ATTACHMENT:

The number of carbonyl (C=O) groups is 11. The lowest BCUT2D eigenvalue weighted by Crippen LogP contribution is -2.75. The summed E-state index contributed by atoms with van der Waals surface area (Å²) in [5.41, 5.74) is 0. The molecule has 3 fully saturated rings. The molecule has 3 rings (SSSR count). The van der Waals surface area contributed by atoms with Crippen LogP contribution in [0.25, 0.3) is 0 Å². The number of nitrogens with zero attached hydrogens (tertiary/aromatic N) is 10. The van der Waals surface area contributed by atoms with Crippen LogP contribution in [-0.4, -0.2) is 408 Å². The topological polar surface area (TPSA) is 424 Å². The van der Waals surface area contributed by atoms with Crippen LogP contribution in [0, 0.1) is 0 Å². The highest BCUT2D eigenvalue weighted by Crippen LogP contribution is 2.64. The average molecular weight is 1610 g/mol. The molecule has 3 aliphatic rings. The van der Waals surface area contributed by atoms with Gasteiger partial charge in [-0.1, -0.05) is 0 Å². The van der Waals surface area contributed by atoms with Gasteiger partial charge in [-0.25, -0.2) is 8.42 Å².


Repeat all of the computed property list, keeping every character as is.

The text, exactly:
The number of carbonyl (C=O) groups is 11. The lowest BCUT2D eigenvalue weighted by Crippen LogP contribution is -2.75. The summed E-state index contributed by atoms with van der Waals surface area (Å²) in [5.41, 5.74) is 0. The molecule has 3 fully saturated rings. The molecule has 3 rings (SSSR count). The van der Waals surface area contributed by atoms with Crippen LogP contribution in [0.25, 0.3) is 0 Å². The number of nitrogens with zero attached hydrogens (tertiary/aromatic N) is 10. The van der Waals surface area contributed by atoms with Crippen LogP contribution in [-0.4, -0.2) is 408 Å². The topological polar surface area (TPSA) is 424 Å². The van der Waals surface area contributed by atoms with Crippen LogP contribution in [0, 0.1) is 0 Å². The highest BCUT2D eigenvalue weighted by Crippen LogP contribution is 2.64. The average molecular weight is 1610 g/mol. The molecule has 3 aliphatic rings. The van der Waals surface area contributed by atoms with Gasteiger partial charge in [-0.1, -0.05) is 0 Å². The van der Waals surface area contributed by atoms with Gasteiger partial charge in [-0.25, -0.2) is 8.42 Å².